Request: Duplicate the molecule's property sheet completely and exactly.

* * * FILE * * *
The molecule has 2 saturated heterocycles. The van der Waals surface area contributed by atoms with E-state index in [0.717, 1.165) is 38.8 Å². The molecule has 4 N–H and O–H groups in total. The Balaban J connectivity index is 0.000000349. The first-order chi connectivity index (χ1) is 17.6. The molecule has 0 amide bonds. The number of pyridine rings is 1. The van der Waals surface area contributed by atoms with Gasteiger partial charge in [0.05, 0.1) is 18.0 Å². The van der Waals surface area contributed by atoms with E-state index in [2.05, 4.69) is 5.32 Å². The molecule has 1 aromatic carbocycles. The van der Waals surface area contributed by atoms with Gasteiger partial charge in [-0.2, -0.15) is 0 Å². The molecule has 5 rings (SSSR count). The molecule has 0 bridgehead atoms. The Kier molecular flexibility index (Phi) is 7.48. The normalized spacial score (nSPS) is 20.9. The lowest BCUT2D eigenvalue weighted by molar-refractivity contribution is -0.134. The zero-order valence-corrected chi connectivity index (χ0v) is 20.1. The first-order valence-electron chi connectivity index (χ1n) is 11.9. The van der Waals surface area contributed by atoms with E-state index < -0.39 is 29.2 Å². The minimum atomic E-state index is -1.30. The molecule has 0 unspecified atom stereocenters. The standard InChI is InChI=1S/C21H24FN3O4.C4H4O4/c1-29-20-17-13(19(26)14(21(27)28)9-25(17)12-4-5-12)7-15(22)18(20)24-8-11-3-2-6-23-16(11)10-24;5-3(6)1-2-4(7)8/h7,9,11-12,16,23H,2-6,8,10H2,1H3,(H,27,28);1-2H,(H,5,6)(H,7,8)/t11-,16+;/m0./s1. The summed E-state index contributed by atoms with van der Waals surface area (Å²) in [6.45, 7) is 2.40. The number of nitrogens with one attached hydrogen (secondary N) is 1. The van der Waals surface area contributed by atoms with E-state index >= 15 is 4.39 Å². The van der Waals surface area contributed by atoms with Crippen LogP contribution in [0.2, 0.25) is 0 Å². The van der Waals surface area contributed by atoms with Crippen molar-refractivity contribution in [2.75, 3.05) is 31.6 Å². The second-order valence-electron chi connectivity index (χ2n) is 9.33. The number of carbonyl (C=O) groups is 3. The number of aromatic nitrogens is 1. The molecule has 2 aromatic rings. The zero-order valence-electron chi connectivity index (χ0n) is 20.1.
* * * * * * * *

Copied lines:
The molecule has 2 saturated heterocycles. The van der Waals surface area contributed by atoms with E-state index in [0.717, 1.165) is 38.8 Å². The molecule has 4 N–H and O–H groups in total. The Balaban J connectivity index is 0.000000349. The first-order chi connectivity index (χ1) is 17.6. The molecule has 0 amide bonds. The number of pyridine rings is 1. The van der Waals surface area contributed by atoms with Gasteiger partial charge in [0.05, 0.1) is 18.0 Å². The van der Waals surface area contributed by atoms with E-state index in [2.05, 4.69) is 5.32 Å². The molecule has 1 aromatic carbocycles. The van der Waals surface area contributed by atoms with Gasteiger partial charge in [-0.2, -0.15) is 0 Å². The molecule has 5 rings (SSSR count). The molecule has 0 bridgehead atoms. The Kier molecular flexibility index (Phi) is 7.48. The normalized spacial score (nSPS) is 20.9. The lowest BCUT2D eigenvalue weighted by molar-refractivity contribution is -0.134. The zero-order valence-corrected chi connectivity index (χ0v) is 20.1. The first-order valence-electron chi connectivity index (χ1n) is 11.9. The van der Waals surface area contributed by atoms with E-state index < -0.39 is 29.2 Å². The minimum atomic E-state index is -1.30. The molecule has 0 unspecified atom stereocenters. The standard InChI is InChI=1S/C21H24FN3O4.C4H4O4/c1-29-20-17-13(19(26)14(21(27)28)9-25(17)12-4-5-12)7-15(22)18(20)24-8-11-3-2-6-23-16(11)10-24;5-3(6)1-2-4(7)8/h7,9,11-12,16,23H,2-6,8,10H2,1H3,(H,27,28);1-2H,(H,5,6)(H,7,8)/t11-,16+;/m0./s1. The summed E-state index contributed by atoms with van der Waals surface area (Å²) in [6.45, 7) is 2.40. The number of nitrogens with one attached hydrogen (secondary N) is 1. The van der Waals surface area contributed by atoms with E-state index >= 15 is 4.39 Å². The van der Waals surface area contributed by atoms with Crippen LogP contribution in [0.2, 0.25) is 0 Å². The van der Waals surface area contributed by atoms with Crippen molar-refractivity contribution in [2.75, 3.05) is 31.6 Å². The second-order valence-electron chi connectivity index (χ2n) is 9.33. The number of carbonyl (C=O) groups is 3. The number of aromatic nitrogens is 1. The molecule has 2 aromatic rings. The zero-order valence-electron chi connectivity index (χ0n) is 20.1.